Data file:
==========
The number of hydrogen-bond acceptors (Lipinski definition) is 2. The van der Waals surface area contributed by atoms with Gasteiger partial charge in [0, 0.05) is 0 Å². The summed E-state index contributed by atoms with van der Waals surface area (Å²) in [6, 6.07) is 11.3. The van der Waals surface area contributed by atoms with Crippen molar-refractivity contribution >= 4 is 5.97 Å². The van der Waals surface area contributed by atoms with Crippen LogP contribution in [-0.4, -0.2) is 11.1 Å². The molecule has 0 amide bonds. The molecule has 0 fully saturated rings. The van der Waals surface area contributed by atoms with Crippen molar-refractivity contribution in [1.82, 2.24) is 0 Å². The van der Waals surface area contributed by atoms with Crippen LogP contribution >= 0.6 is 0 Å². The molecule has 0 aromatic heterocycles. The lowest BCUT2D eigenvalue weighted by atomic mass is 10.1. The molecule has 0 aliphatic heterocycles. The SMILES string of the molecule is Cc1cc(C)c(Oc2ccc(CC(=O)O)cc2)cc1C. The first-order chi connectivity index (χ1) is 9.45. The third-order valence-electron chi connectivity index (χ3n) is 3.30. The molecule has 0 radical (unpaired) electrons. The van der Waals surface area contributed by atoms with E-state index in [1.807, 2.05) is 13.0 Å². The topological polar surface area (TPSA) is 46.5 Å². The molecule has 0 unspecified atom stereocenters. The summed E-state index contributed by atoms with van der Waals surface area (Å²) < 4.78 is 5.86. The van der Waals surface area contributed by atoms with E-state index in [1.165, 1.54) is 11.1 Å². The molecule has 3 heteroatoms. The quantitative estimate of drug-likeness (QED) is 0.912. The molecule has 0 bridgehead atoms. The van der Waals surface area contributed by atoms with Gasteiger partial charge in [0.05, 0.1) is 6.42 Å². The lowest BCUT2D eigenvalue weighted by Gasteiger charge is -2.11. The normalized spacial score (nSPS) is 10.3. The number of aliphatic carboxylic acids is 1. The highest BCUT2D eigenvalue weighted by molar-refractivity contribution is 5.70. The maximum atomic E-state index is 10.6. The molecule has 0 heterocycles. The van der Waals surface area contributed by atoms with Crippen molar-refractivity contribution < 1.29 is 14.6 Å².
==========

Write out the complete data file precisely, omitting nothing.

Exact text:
The number of hydrogen-bond acceptors (Lipinski definition) is 2. The van der Waals surface area contributed by atoms with Gasteiger partial charge in [0, 0.05) is 0 Å². The summed E-state index contributed by atoms with van der Waals surface area (Å²) in [6, 6.07) is 11.3. The van der Waals surface area contributed by atoms with Crippen molar-refractivity contribution >= 4 is 5.97 Å². The van der Waals surface area contributed by atoms with Crippen LogP contribution in [-0.4, -0.2) is 11.1 Å². The molecule has 0 amide bonds. The molecule has 0 fully saturated rings. The van der Waals surface area contributed by atoms with Crippen molar-refractivity contribution in [1.82, 2.24) is 0 Å². The van der Waals surface area contributed by atoms with Crippen LogP contribution >= 0.6 is 0 Å². The molecule has 0 aromatic heterocycles. The lowest BCUT2D eigenvalue weighted by atomic mass is 10.1. The molecule has 0 aliphatic heterocycles. The SMILES string of the molecule is Cc1cc(C)c(Oc2ccc(CC(=O)O)cc2)cc1C. The first-order chi connectivity index (χ1) is 9.45. The third-order valence-electron chi connectivity index (χ3n) is 3.30. The molecule has 0 radical (unpaired) electrons. The van der Waals surface area contributed by atoms with E-state index in [1.807, 2.05) is 13.0 Å². The topological polar surface area (TPSA) is 46.5 Å². The molecule has 0 unspecified atom stereocenters. The summed E-state index contributed by atoms with van der Waals surface area (Å²) < 4.78 is 5.86. The van der Waals surface area contributed by atoms with E-state index in [1.165, 1.54) is 11.1 Å². The molecule has 3 heteroatoms. The quantitative estimate of drug-likeness (QED) is 0.912. The molecule has 0 bridgehead atoms. The van der Waals surface area contributed by atoms with Gasteiger partial charge in [0.05, 0.1) is 6.42 Å². The lowest BCUT2D eigenvalue weighted by Gasteiger charge is -2.11. The normalized spacial score (nSPS) is 10.3. The number of aliphatic carboxylic acids is 1. The highest BCUT2D eigenvalue weighted by molar-refractivity contribution is 5.70. The maximum atomic E-state index is 10.6. The molecule has 0 heterocycles. The van der Waals surface area contributed by atoms with Crippen molar-refractivity contribution < 1.29 is 14.6 Å².